Accountability and Accounting: Insights from Russian Public Sector Reform

  • Konstantin TimoshenkoEmail author
Living reference work entry



The past four decades or so have witnessed enormous efforts to modernize the public sector worldwide under the banner of New Public Management (NPM). A bewildering diversity of meanings regarding NPM and its effects has been expressed over time, including the viewing of it as a comprehensive package of ideas (Hood 1991), a label for the clusters of reforms, variations on a theme (Hood 1995), the leading tool box for healing all the managerial wounds, or “the cruellest invention of the human spirit” (Lapsley 2009). Despite the often spotty and sometimes even detrimental results (Hood and Dixon 2016; Hyndman and Lapsley 2016), today NPM has circled the earth by diverse paths, landed in various settings, and become entrenched in both theory and practice around the world.

One of the main pillars and...

This is a preview of subscription content, log in to check access.


  1. Almqvist R, Grossi G, Reichard C, van Helden J (2013) Public sector governance and accountability. Crit Perspect Account 24(7/8):479–487CrossRefGoogle Scholar
  2. Bovens M (2009) Public accountability. In: Lawrence L Jr, Pollitt C (eds) The Oxford handbook of public management. Oxford Handbooks, OxfordGoogle Scholar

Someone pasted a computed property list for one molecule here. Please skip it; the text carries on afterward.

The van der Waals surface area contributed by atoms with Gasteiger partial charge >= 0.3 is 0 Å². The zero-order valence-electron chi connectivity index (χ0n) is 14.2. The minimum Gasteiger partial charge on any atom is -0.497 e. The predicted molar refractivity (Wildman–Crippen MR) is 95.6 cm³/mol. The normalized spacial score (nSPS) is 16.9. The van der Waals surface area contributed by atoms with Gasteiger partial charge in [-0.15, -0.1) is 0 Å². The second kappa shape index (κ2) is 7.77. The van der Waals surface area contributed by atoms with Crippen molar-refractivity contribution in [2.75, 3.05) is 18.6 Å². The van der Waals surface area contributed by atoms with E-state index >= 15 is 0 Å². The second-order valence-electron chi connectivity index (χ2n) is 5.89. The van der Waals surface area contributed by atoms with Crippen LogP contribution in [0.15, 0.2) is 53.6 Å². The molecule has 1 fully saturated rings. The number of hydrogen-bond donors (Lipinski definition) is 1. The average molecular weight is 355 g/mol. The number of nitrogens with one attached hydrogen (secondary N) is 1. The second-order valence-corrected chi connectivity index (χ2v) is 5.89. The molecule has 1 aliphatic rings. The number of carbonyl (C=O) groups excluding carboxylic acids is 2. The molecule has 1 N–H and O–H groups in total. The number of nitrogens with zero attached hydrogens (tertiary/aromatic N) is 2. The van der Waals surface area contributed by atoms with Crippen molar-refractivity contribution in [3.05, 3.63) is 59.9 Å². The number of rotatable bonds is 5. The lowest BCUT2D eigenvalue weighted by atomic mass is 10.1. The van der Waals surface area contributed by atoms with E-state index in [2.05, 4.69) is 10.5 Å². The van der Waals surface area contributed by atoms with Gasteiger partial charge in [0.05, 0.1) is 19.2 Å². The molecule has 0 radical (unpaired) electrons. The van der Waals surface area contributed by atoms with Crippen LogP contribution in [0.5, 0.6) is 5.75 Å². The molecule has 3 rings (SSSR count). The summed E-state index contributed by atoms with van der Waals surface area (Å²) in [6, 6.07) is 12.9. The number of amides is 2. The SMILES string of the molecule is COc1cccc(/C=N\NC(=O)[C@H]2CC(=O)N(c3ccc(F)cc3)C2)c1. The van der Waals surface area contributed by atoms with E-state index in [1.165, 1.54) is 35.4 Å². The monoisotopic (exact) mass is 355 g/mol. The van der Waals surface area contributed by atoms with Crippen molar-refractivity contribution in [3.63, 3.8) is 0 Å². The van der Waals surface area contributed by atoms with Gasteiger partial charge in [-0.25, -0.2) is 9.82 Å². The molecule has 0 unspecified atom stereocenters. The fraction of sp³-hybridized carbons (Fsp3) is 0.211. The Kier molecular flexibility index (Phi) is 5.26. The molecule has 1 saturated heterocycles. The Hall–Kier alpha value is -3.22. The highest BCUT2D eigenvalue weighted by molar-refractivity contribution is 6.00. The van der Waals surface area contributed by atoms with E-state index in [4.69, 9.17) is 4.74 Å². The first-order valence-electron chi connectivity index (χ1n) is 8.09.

3. Chan JL (2003) Government accounting: an assessment of theory, purposes and standards. Public Money Manag 23(1):13–20CrossRefGoogle Scholar
  4. Christensen T, Lægreid P (2011) Complexity and hybrid public administration – theoretical and empirical challenges. Public Organ Rev 11:407–423CrossRefGoogle Scholar
  5. Gårseth-Nesbakk L, Timoshenko K (2014) Ch. 9, the functions of accounting revisited – new meanings and directions. In: Bourmistrov A, Olson O (eds) Accounting, management control & institutional development. Cappelen Damm Akademisk, Oslo, pp 141–156Google Scholar
  6. Giddens A (1979) Central problems in social theory action, structure and contradiction in social analysis. Macmillan, LondonGoogle Scholar
  7. Hood C (1991) A public management for all seasons? Public Adm 69(1):3–19CrossRefGoogle Scholar
  8. Hood C (1995) The new public management in the 1980s: variations on a theme. Acc Organ Soc 20(2/3):287–305Google Scholar